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FOR IMMEDIATE RELEASE
Monday, December 14, 2015

U.S. Army National Guard Soldier Pleads Guilty to Attempting to Provide Material Support to ISIL

A soldier in the U.S. Army National Guard pleaded guilty today to federal charges that he conspired with his cousin to provide material support to a foreign terrorist organization in the Middle East.

Hasan R. Edmonds, 23, of Aurora, Illinois, pleaded guilty to one count of conspiring to provide material support to ISIL, a designated foreign terrorist organization, and one count of attempting to provide material support to ISIL.

The charge was announced by Assistant Attorney General for National Security John P. Carlin, U.S. Attorney Zachary T. Fardon of the Northern District of Illinois and Special Agent in Charge Michael J. Anderson of the FBI’s Chicago Division.

“Hasan and Jonas Edmonds conspired to provide material support to ISIL,” said Assistant Attorney General Carlin.  “They admitted planning to wage violence on behalf of ISIL in the Middle East and to conduct an attack on our soil.  Thanks to the efforts of many prosecutors, agents and analysts, we were able to ensure these plotters did not attain their violent endgames, and with these guilty pleas, they will be held accountable.  Counterterrorism remains the department’s highest priority, and we will continue use all available tools to combat ISIL, a foreign terrorist organization that rapes, murders and enslaves Muslims and non-Muslims alike.”

“The top priority of federal law enforcement is to protect the safety of our citizens, both here and abroad,” said U.S. Attorney Fardon.  “We will vigorously investigate and prosecute those who align themselves with ISIL and its mission of brutal violence.”

According to the plea agreement, Hasan Edmonds and his cousin, Jonas M. Edmonds, devised a plan for Hasan Edmonds to travel to the Middle East for the purpose of waging violence on behalf of ISIL.  Hasan Edmonds admitted that on March 25, 2015, Jonas Edmonds drove Hasan Edmonds to Midway International Airport in Chicago so that he could board a flight to the Middle East.  According to the plea agreement, after dropping off Hasan Edmonds, Jonas Edmonds went to Hasan Edmonds’ residence and retrieved several of Hasan Edmonds’ National Guard uniforms, which Jonas Edmonds planned to wear as a disguise during a planned attack at the National Guard base in Joliet, Illinois.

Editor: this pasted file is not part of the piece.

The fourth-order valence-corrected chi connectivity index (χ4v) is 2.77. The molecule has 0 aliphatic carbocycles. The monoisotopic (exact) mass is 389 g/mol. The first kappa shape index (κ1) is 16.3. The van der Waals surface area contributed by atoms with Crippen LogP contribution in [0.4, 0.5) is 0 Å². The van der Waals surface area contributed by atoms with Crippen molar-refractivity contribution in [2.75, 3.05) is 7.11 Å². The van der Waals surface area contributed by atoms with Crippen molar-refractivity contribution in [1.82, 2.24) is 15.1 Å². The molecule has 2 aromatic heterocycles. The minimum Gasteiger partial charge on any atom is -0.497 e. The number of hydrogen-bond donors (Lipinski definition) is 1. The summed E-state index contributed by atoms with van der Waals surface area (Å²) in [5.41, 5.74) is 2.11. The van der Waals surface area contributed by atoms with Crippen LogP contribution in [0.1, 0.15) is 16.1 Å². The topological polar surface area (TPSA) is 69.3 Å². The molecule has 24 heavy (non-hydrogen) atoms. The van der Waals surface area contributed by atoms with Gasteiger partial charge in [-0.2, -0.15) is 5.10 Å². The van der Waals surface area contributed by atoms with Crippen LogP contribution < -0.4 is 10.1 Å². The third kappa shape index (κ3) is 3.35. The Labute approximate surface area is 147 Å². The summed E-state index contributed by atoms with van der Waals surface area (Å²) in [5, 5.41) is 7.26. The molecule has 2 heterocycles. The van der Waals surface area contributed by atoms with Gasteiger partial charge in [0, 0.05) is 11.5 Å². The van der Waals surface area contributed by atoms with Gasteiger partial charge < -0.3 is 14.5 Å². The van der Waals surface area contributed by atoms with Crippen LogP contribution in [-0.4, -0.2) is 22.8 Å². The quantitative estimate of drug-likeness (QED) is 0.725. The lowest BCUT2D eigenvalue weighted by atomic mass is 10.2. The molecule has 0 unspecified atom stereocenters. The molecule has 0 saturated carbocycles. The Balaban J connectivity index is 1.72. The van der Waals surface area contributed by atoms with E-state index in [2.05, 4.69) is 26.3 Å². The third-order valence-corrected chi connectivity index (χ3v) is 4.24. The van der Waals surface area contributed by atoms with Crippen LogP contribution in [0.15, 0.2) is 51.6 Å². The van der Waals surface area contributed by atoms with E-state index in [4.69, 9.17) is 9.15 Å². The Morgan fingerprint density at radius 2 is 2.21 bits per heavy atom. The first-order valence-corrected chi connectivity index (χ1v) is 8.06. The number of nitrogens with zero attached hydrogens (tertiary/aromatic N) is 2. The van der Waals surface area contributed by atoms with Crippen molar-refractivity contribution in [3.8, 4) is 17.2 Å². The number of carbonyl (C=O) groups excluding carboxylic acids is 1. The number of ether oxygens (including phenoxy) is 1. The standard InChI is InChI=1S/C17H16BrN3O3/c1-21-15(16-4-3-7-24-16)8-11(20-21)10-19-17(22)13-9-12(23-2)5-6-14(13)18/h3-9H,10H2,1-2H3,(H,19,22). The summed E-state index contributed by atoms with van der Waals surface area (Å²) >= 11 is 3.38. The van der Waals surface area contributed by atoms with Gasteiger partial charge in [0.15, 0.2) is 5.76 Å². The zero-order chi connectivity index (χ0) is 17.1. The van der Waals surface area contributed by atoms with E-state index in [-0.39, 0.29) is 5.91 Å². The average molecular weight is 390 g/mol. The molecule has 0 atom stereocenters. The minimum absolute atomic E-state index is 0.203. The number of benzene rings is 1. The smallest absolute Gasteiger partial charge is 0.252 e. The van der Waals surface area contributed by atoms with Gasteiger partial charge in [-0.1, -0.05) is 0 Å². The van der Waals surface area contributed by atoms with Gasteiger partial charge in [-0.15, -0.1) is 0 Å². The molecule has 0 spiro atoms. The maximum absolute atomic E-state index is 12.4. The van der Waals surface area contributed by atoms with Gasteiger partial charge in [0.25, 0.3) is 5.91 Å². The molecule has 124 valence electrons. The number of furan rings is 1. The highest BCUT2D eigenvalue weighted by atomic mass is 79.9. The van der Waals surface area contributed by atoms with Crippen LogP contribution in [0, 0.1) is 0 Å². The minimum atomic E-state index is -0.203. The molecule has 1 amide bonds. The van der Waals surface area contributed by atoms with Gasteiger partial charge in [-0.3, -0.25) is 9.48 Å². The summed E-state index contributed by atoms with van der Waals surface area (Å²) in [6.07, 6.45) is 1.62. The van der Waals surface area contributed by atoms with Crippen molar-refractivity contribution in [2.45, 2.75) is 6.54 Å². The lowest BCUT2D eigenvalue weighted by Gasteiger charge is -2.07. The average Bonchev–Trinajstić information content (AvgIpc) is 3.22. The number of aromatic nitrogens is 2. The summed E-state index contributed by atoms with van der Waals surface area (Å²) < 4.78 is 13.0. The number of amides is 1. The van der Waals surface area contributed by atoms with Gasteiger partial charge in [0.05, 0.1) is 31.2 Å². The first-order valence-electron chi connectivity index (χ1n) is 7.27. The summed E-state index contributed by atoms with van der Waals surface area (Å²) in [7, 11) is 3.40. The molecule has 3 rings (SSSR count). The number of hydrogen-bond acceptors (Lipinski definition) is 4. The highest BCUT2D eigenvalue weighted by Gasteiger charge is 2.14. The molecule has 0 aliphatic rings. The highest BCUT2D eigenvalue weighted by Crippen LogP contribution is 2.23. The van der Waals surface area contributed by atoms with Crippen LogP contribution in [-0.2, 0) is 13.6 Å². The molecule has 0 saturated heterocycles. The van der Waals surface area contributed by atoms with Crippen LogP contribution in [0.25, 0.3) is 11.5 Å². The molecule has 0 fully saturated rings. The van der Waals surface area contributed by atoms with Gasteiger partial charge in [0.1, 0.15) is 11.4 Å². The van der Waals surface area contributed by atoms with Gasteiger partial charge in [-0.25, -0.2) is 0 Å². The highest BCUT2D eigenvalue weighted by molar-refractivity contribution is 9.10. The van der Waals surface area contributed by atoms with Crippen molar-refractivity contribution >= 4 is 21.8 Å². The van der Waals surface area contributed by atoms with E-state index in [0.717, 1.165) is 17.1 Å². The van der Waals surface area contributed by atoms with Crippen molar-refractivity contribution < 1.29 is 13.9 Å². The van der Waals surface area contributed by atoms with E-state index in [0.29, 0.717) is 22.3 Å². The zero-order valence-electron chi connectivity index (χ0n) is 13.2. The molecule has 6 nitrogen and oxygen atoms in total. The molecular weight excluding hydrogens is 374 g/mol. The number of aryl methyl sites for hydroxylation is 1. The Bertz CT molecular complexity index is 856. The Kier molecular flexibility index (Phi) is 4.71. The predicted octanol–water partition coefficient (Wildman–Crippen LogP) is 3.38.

Hasan Edmonds is a member of the Army National Guard and had trained at the Joliet installation.

Law enforcement agents on the FBI’s Chicago Joint Terrorism Task Force arrested Hasan Edmonds at Midway Airport before he could board his flight.  Shortly thereafter the agents arrested Jonas Edmonds at his home.  The cousins are citizens of the United States.

The charges against Hasan Edmonds carry a combined maximum sentence of 30 years in prison and $500,000 fine.  U.S. District Judge John Z. Lee of the Northern District of Illinois scheduled a sentencing hearing for March 18, 2016.

Jonas Edmonds, 30, of Aurora, pleaded guilty last week to one count of conspiring to provide material support to a designated foreign terrorist organization and one count of making a materially false statement to a law enforcement officer regarding an offense involving international terrorism.  He faces a maximum sentence of 23 years in prison when he is sentenced by U.S. District Judge John Z. Lee on Jan. 27, 2016, at 2:00 p.m.

The case is being investigated by the FBI’s Chicago Joint Terrorism Task Force.  U.S. Customs and Border Protection, U.S. Immigration and Customs Enforcement (ICE) Homeland Security Investigations (HSI), the Illinois State Police, the Aurora Police Department and the Illinois National Guard provided significant assistance in the investigation.

The case is being prosecuted by Assistant U.S. Attorneys Barry Jonas and John Kness of the Northern District of Illinois; and Trial Attorney Lolita Lukose of the National Security Division’s Counterterrorism Section.

Hasan Edmonds Superseding Information

15-1523
Topic: 
Counterterrorism
National Security
Updated August 22, 2016